Giacomo Meyerbeer: The Deliberately Forgotten Composer

Gefen. Sept. 2020. 256p. ISBN 9789657023150. pap. $19.95. MUSIC
The subtitle says it all. Giacomo Meyerbeer (1791–1864), born Jakob Liebmann Meyer Beer, was, at the time of his death, one of the most popular and well-regarded opera composers in Europe. Yet in the years following his passing, his works were seldom heard because of the writings of a certain music critic and composer. Who was “the authoritative critic who destroyed Beer’s reputation, caused his music to be removed from our opera houses and concert halls, and who all but eliminated his name from the history of music...”? None other than Richard Wagner, who found fertile ground in “the latent anti-Semitism of nineteenth century European audiences,” in which to plant his hateful ideas. Today Meyerbeer’s operas, including Robert le Diable, Les Huguenots, Le Prophéte, and L’Africaine, are being “rediscovered,” and former physicist Faiman’s impassioned effort reintroduces the composer’s work to modern audiences. The author includes an annotated bibliography, a guide to early Meyerbeer recordings, and citations to YouTube recordings of Beverly Sills, Nicolai Ghiaurov, Marilyn Horne, and other opera greats performing excerpts from Meyerbeer’s works.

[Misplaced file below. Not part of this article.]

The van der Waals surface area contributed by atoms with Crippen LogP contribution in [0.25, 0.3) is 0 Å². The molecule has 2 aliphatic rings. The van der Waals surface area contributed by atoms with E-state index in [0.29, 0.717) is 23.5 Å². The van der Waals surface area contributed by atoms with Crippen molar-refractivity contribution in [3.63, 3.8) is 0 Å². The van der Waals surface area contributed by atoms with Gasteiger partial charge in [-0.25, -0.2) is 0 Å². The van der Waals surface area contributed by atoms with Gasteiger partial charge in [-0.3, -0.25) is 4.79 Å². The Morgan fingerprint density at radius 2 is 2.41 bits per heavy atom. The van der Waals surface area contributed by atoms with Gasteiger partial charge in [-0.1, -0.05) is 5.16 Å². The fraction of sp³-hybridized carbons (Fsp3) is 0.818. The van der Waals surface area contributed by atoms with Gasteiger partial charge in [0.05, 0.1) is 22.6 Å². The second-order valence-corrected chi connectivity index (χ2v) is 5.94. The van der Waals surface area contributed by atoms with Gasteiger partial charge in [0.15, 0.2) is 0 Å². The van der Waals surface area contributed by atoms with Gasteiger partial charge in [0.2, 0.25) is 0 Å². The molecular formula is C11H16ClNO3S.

VERDICT Accessible and illuminating, this is required reading for anyone interested in opera and its complete history.
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